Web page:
argued that future research looking at racial differences should focus, among other things, on trauma variables that have been shown to be important predictors of PTSD overall. Such an approach will allow researchers to examine whether race moderates the impact between established predictors, such as negative trauma cognitions, PTSD, and other comorbid disorders. This will allow us to better understand the impact of race on PTSD, and therefore better identify and address the psychotherapeutic needs of an increasingly diverse population.
There is scarce research on mechanisms that explain racial differences in the onset and presentation of comorbid PTSD and AD. Several large studies (the National Vietnam Veterans Readjustment Study [Kulka et al., 1990
]; a community sample of individuals affected by the Buffalo Creek dam collapse [Green et al., 1990
]; a sample drawn from four cities in the Southern USA [Norris, 1992
]) indicate that African Americans have higher rates of PTSD and more severe symptoms. It is possible that one such mechanism that may explain these racial differences may be variations in trauma cognitions. Furthermore, these same trauma cognitions may also impact drinking behavior in those with a dual diagnosis of PTSD and AD.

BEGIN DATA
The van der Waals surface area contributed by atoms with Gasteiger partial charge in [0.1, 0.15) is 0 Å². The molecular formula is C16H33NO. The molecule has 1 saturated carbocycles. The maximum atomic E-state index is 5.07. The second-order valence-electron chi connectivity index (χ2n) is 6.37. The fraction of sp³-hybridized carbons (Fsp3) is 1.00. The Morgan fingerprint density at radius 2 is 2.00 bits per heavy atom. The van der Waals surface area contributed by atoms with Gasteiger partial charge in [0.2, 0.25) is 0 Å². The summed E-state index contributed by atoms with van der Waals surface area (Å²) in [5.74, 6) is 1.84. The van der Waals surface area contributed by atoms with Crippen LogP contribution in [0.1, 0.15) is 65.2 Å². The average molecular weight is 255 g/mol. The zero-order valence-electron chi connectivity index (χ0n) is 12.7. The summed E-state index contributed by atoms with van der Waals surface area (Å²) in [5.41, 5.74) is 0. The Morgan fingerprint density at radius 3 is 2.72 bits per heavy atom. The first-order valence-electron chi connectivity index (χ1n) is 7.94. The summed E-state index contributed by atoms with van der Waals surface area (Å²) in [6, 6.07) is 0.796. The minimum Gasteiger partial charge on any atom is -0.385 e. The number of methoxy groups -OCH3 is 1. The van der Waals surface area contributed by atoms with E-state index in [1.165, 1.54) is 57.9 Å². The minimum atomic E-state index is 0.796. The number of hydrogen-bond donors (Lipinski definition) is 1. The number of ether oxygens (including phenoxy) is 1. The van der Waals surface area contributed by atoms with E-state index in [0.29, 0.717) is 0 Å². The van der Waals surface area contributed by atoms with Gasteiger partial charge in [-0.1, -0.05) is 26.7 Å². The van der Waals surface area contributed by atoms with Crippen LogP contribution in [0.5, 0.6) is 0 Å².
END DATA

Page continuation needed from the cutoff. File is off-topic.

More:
The current study examines black-white differences in trauma cognitions as measured by the PTCI in patients with PTSD and their relationship to symptoms of AD. We examined alcohol craving even though it is not a DSM-IV (American Psychological Association, 1994
) criteria for AD, as research indicates that craving is a hallmark symptom of AD and is related to withdrawal, treatment outcome and relapse (Ludwig & Wikler, 1974
, Singleton & Gorelick, 1998
; Sinha & O’Malley, 1999
). Based on prior research (e.g. Zoellner et al., 1999
), we hypothesize racial differences in trauma-related cognitions, with African Americans exhibiting greater negative cognitions about the world than European Americans. We also predict that African Americans will evidence greater negative consequences as a result of drinking. Due to the scarcity of research conducted on these constructs, we have no hypothesis regarding racial differences in alcohol cravings, thus this study is exploratory in that regard.